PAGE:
How to Make Office Partitions

by Erika Sanders; Updated September 26, 2017
Office Spaces

Office partitions are used most commonly in large office spaces to create a sense of privacy for employees. Cubicles are partitions that only stand partway between the floor and ceiling. These partitions allow for a sense of privacy, while still allowing employees to easily talk with one another and supervisors to easily see what's happening in the office. However, you can also install full partitions that reach floor to ceiling or partitions that can be removed when they are not needed to create a more open space. Making your own partitions requires basic carpentry skills and a bit of creativity.

Items you will need

  • Framing wood
  • Plywood
  • Nails
  • Hammer
  • Screws
  • Drill
  • Felt or other fabric
  • Staples
Step 1

Assess your space. Ask yourself whether you need full or half partitions. If you are working at home and need to create a partition to separate your work space from household living space, determine how big of a partition you need and whether you want it to be removable or a permanent feature.

Step 2

Create a frame. Five pieces of wood are all you need to create a basic frame for your partition. Cut five pieces of wood into equal lengths. Attach four pieces of wood together, end to end, into a square. Attach each piece of wood to the other with two nails. Place your fifth piece of wood horizontally within the square. Use nails to secure this final piece of wood. This will create a sturdy frame. Attach plywood to both sides of the frame using screws and a drill to create a frame that can be decorated with felt or other decorative material.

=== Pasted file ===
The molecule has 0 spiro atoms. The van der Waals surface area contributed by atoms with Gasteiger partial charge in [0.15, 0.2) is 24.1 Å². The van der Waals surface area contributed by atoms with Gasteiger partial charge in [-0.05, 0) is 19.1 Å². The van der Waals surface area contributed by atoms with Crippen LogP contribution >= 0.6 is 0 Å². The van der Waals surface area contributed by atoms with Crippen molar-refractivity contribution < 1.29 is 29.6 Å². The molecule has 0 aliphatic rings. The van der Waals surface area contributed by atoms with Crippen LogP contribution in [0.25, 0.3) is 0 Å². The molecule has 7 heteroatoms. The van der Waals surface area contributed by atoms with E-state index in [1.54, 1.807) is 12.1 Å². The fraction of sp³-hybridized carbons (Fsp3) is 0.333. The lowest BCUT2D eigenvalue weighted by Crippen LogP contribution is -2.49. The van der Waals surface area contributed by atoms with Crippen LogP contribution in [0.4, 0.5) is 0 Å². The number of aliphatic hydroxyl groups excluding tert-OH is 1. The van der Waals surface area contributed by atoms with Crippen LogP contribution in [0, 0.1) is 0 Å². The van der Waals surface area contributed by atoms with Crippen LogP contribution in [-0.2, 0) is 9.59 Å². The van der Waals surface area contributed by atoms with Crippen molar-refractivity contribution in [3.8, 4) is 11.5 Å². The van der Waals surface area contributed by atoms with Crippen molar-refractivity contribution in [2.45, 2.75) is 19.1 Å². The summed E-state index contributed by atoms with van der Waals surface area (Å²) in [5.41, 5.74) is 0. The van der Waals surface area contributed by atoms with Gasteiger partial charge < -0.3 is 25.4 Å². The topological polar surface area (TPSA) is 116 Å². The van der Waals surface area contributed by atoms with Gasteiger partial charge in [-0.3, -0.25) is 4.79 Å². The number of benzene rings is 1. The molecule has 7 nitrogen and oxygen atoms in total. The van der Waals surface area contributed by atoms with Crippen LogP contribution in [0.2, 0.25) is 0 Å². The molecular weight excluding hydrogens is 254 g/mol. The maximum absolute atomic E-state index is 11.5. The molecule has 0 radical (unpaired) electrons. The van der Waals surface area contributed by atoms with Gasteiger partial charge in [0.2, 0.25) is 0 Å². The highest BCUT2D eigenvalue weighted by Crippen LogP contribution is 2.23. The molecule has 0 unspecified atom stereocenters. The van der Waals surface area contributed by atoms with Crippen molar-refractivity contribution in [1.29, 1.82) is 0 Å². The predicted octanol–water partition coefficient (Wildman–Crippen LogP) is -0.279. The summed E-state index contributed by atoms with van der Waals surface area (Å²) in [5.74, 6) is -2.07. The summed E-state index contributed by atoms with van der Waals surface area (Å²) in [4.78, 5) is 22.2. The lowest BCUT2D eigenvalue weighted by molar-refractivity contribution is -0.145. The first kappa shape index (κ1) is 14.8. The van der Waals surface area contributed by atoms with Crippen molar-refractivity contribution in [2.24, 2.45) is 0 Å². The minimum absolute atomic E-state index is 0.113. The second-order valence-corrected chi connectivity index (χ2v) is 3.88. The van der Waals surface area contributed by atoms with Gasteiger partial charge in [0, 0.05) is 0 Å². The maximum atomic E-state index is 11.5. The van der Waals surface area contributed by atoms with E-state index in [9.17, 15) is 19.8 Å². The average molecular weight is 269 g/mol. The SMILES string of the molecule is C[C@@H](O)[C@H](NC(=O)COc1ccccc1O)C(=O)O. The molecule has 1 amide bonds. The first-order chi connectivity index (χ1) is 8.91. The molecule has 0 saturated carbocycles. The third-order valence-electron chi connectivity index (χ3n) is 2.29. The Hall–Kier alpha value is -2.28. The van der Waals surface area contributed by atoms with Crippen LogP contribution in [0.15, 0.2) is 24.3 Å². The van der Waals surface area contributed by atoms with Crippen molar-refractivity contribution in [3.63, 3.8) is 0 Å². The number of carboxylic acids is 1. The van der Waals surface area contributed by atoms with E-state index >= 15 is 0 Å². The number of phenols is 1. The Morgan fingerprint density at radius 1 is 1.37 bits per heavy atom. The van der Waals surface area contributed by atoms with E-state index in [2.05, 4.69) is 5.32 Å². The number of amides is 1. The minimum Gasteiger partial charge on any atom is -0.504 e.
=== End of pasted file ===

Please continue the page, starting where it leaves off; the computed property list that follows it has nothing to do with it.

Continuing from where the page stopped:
Step 3

Secure the partition to the wall or floor. Drill screws diagonally through the plywood and supporting wood frame into the wall or floor. These screws can be removed if you need to move the partition. If you are not comfortable putting screws into your floor or ceiling, you can weight the partition prior to attaching the plywood to the frame. Use socks filled with sand or another heavy material. Place on the piece of wood that creates the base of the frame and then secure the plywood. This will help keep the partition from falling over easily if bumped.

Step 4

Consider creative alternatives. You do not necessarily need to construct your own partition. Particularly for home offices, be creative with how you separate your space from the rest of the house. A bookcase makes a good partition. Store binders, books and other work supplies on the shelves facing your work space and decorate the back of the bookshelf with a framed picture, poster or fabric. A tall, expandable picture frame screen can also serve as a partition. These screens usually come with three or five tall, attached panels with space for pictures on each panel. Fill those pictures frames with family photos, exotic places you have visited or would like to visit, or inspirational quotes.

Tips

  • In a traditional office setting, talk with your employees about what type of work space would suit them. Partitions can create sterile environments where employees feel separated from one another. To boost morale, allow employees to give input on how to best divide up the work space.

Warnings

  • Remember to place any partition away from heaters and air conditioning vents.

About the Author

Erika Sanders has been writing since 1997. She teaches writing at the Washington State Reformatory and edits the monthly newsletter for the Collaborative on Health and the Environment, a national nonprofit organization. She received her Master of Fine Arts in fiction from the Solstice Program at Pine Manor College in Boston.

Photo Credits

  • Chad Mcdermott/Hemera/Getty Images